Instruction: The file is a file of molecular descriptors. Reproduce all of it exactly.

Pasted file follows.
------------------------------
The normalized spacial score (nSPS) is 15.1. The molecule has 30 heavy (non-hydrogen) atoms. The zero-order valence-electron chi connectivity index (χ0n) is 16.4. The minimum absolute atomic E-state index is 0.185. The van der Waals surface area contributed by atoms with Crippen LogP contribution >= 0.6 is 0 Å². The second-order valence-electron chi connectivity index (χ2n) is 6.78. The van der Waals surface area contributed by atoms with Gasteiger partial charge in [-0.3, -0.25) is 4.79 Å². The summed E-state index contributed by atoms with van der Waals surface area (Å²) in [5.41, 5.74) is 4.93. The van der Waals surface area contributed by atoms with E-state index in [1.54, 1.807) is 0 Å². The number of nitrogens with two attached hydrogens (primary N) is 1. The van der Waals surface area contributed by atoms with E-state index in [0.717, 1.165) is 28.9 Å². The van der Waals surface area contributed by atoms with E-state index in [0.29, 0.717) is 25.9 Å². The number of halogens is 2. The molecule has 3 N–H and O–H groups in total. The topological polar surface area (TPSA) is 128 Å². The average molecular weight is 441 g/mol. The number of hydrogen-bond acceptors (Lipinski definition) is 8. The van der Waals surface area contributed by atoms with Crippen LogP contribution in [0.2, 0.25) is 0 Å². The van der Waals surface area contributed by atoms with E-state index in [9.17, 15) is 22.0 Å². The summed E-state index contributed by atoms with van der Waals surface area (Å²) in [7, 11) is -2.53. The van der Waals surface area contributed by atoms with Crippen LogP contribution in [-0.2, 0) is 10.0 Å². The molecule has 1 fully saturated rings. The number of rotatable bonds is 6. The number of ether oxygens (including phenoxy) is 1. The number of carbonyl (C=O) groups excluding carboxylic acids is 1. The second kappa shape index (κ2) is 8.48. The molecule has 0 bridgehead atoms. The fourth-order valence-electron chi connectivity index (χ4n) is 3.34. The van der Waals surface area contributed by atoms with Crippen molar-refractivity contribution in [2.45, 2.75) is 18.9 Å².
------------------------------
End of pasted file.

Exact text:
The normalized spacial score (nSPS) is 15.1. The molecule has 30 heavy (non-hydrogen) atoms. The zero-order valence-electron chi connectivity index (χ0n) is 16.4. The minimum absolute atomic E-state index is 0.185. The van der Waals surface area contributed by atoms with Crippen LogP contribution >= 0.6 is 0 Å². The second-order valence-electron chi connectivity index (χ2n) is 6.78. The van der Waals surface area contributed by atoms with Gasteiger partial charge in [-0.3, -0.25) is 4.79 Å². The summed E-state index contributed by atoms with van der Waals surface area (Å²) in [5.41, 5.74) is 4.93. The van der Waals surface area contributed by atoms with E-state index in [1.54, 1.807) is 0 Å². The number of nitrogens with two attached hydrogens (primary N) is 1. The van der Waals surface area contributed by atoms with E-state index in [0.717, 1.165) is 28.9 Å². The van der Waals surface area contributed by atoms with E-state index in [0.29, 0.717) is 25.9 Å². The number of halogens is 2. The molecule has 3 N–H and O–H groups in total. The topological polar surface area (TPSA) is 128 Å². The average molecular weight is 441 g/mol. The number of hydrogen-bond acceptors (Lipinski definition) is 8. The van der Waals surface area contributed by atoms with Crippen LogP contribution in [0.2, 0.25) is 0 Å². The van der Waals surface area contributed by atoms with E-state index in [9.17, 15) is 22.0 Å². The summed E-state index contributed by atoms with van der Waals surface area (Å²) in [7, 11) is -2.53. The van der Waals surface area contributed by atoms with Crippen LogP contribution in [-0.2, 0) is 10.0 Å². The molecule has 1 fully saturated rings. The number of rotatable bonds is 6. The number of ether oxygens (including phenoxy) is 1. The number of carbonyl (C=O) groups excluding carboxylic acids is 1. The second kappa shape index (κ2) is 8.48. The molecule has 0 bridgehead atoms. The fourth-order valence-electron chi connectivity index (χ4n) is 3.34. The van der Waals surface area contributed by atoms with Crippen molar-refractivity contribution in [2.45, 2.75) is 18.9 Å².